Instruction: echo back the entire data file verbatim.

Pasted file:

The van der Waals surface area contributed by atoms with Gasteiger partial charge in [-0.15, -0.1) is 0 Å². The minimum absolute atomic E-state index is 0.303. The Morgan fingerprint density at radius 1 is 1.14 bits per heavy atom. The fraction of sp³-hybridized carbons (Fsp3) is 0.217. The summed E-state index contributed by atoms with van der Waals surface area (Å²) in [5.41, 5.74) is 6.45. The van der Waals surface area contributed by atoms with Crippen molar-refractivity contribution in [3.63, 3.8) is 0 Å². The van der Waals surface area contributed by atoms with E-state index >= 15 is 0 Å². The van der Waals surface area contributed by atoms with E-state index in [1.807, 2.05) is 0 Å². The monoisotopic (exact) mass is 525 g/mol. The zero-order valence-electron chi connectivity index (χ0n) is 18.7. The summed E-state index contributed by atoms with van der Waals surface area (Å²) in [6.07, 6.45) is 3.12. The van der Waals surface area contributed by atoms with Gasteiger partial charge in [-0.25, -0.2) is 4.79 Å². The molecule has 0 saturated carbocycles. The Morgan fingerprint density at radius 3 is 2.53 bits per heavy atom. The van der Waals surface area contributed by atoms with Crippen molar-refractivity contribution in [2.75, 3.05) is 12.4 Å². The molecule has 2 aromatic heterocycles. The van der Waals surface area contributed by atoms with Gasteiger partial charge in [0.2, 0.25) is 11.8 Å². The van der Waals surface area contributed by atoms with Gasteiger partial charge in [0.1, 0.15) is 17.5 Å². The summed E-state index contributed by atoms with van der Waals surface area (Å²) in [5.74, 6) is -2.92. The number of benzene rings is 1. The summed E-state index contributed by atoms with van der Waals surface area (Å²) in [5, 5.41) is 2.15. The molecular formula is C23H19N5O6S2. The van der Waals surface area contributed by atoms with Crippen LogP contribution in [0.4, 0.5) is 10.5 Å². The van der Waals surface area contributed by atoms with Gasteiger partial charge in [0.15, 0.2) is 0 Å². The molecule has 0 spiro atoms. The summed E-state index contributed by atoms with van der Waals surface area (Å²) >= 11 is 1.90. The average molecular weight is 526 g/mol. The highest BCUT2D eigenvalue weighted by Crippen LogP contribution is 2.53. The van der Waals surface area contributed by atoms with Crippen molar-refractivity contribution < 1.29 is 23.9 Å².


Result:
The van der Waals surface area contributed by atoms with Gasteiger partial charge in [-0.15, -0.1) is 0 Å². The minimum absolute atomic E-state index is 0.303. The Morgan fingerprint density at radius 1 is 1.14 bits per heavy atom. The fraction of sp³-hybridized carbons (Fsp3) is 0.217. The summed E-state index contributed by atoms with van der Waals surface area (Å²) in [5.41, 5.74) is 6.45. The van der Waals surface area contributed by atoms with Crippen molar-refractivity contribution in [3.63, 3.8) is 0 Å². The van der Waals surface area contributed by atoms with E-state index >= 15 is 0 Å². The van der Waals surface area contributed by atoms with E-state index in [1.807, 2.05) is 0 Å². The monoisotopic (exact) mass is 525 g/mol. The zero-order valence-electron chi connectivity index (χ0n) is 18.7. The summed E-state index contributed by atoms with van der Waals surface area (Å²) in [6.07, 6.45) is 3.12. The van der Waals surface area contributed by atoms with Gasteiger partial charge in [-0.25, -0.2) is 4.79 Å². The molecule has 0 saturated carbocycles. The Morgan fingerprint density at radius 3 is 2.53 bits per heavy atom. The van der Waals surface area contributed by atoms with Crippen molar-refractivity contribution in [2.75, 3.05) is 12.4 Å². The molecule has 2 aromatic heterocycles. The van der Waals surface area contributed by atoms with Gasteiger partial charge in [0.2, 0.25) is 11.8 Å². The van der Waals surface area contributed by atoms with Gasteiger partial charge in [0.1, 0.15) is 17.5 Å². The summed E-state index contributed by atoms with van der Waals surface area (Å²) in [5.74, 6) is -2.92. The number of benzene rings is 1. The summed E-state index contributed by atoms with van der Waals surface area (Å²) in [5, 5.41) is 2.15. The molecular formula is C23H19N5O6S2. The van der Waals surface area contributed by atoms with Crippen LogP contribution in [0.4, 0.5) is 10.5 Å². The van der Waals surface area contributed by atoms with Gasteiger partial charge in [0.15, 0.2) is 0 Å². The molecule has 0 spiro atoms. The summed E-state index contributed by atoms with van der Waals surface area (Å²) >= 11 is 1.90. The average molecular weight is 526 g/mol. The highest BCUT2D eigenvalue weighted by Crippen LogP contribution is 2.53. The van der Waals surface area contributed by atoms with Crippen molar-refractivity contribution < 1.29 is 23.9 Å².